How far does a shock event spreads on a network? Detecting causality on the salmon trade network

Stochastic events can affect the ability of a country to produce and export natural resources such as food. When exposed to such events, an importer country will face a deficit on the expected trade of a product and turn to another training partners to supply its demand. This simple mechanism can therefore couple oscillations on resource exploitation and consumption in far away places of the planet, a phenomenon theorized as telecouplings1. Here we use montly time series of salmon trade to recostruct a network of potential telecoupling effects, this is when the exports dynamics of a country c_i to c_j causally affects the dynamics of exports from c_k to c_j. Our results show that non-linear causal effects do not spread more than few degrees of separation in the trade network; and in fact less than 20 time series out of 402 mapped links in the network have a forecasting skill higher than 20% on secondary links. We offer empirical evidence of telecoupling in the salmon trade network as well as an innovative methodological approach to assess causality of non-linear dynamics in networked systems.
Networked complex systems are suceptible to the spreading of dynamic failures such as black outs in power grids or the collapse of industrial production chains2,3. Scholars have studied this failure phenomena when the structure of the network is well known. However, detecting causal signals on a network is a challenging task because the independence assumption can be violated by the network structure itself. This is, the dynamics of a node or a link over time depends of the adjacent nodes or links and viceversa. Here we use convergent cross mapping, a nonlinear causality detection technique4, to identify causal relationships between the dynamics of links on a salmon trade network as a case study. By 2016 salmon trade accounted for 11.6B dollars globally. 93 countries traded salmon monthly through 406 bilateral trade relationships. Only in 2016 environmental shocks such as red tides -toxic algae blooms- out of the coast of Chile reduced in the order of tens of thousands tons the exports of Chile world wide, a major exporter of salmon. The question we address is to what extent the export dynamics of a country like Chile have a causal effect on the trade paterns of other trade partners? More generally, which countries trade relationships contain causal information about the dynamics of far away resource dynamics?
To study these questions we used UN Comtrade monthly records for salmon related commodities. We aggregated all commodities by traded weight in Tones and created a network where two countries are link together if they traded more than 2.7 Tons (or 1 in log-scale). We used time series from 2014 to the present discarding months were data has not been completely reported (typically 2-3 months closer to the present). All time series were normalized to zero mean and unity variance, and each of them represent the dynamics of a link in the network. Convergent cross mapping algorithms were used to unravel whether the trade time series from country c_j to country c_k has information of the dynamics of trade from countries c_i to c_j. In particular, we measured ρ the forecasting skill of one time series over another4 for all pair-wise combination of links in the network. If ρ is positive and significantly different from zero we can conclude that the trade from c_i to c_j has a causal effect on the trade from c_j to c_k.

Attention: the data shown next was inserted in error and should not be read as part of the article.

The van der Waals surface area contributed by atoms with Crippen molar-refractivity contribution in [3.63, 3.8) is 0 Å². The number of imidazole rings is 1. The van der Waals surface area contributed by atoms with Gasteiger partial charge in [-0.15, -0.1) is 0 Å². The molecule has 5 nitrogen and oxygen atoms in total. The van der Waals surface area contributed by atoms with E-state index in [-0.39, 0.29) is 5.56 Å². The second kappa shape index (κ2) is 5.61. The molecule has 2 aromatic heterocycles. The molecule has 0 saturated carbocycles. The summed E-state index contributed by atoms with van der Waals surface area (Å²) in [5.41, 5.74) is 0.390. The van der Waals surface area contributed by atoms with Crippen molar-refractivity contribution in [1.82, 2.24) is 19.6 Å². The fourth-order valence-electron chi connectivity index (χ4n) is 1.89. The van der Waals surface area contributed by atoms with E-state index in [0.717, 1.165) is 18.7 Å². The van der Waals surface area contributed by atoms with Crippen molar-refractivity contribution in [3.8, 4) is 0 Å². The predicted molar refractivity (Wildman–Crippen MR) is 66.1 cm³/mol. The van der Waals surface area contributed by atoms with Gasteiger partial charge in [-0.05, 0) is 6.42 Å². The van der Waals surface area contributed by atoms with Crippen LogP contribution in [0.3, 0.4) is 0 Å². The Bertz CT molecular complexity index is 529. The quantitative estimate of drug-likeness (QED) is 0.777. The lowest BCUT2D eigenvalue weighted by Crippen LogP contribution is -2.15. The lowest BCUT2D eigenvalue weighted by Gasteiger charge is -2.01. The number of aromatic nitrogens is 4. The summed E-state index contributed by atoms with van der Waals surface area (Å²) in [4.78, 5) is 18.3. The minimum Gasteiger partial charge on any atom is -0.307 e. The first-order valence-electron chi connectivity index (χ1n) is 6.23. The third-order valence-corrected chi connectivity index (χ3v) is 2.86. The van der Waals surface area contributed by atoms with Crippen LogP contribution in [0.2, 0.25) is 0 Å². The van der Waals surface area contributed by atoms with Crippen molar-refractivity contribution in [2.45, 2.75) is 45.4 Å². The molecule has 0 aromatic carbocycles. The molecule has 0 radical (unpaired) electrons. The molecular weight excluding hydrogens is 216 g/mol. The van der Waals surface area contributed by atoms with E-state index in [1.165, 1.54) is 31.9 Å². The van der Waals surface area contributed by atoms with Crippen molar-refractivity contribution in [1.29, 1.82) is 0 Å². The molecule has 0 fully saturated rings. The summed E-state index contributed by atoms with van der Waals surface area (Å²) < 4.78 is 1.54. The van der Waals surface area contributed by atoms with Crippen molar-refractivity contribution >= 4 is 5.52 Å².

Our results show that only few pairwise combination of links do have positive forecasting skill [ρ], in other words, dynamics on exports of few countries have a causal effect on the resource exploitation dynamics of other countries far away. Forecasting skill of a link is weakely correlated to the average weight traded, and with the indegree of the salmon importing node (Fig 1).
Our findings point out to important governance implications for the management of marine resources such as salmon. If two countries far apart can synchronize their resource explotation dynamics given they trade and respond to the trading needs of common partners, it means that they can co-evolve managerial frameworks that take into account teleconnections. In other words, our results shades light on which trading communities can avoid governance misfit5 by designing managerial options together. In particular, the EU forms a strong cluster of trading countries that influence each other. Further work is needed to explore the instabilities created by the cyclical structure within this hub, as well as the role of trade in alternative commodities.

Authors: 
Juan Carlos Rocha Gordo and Jessica Gephart
Room: 
5
Date: 
Monday, September 24, 2018 - 18:30 to 18:45

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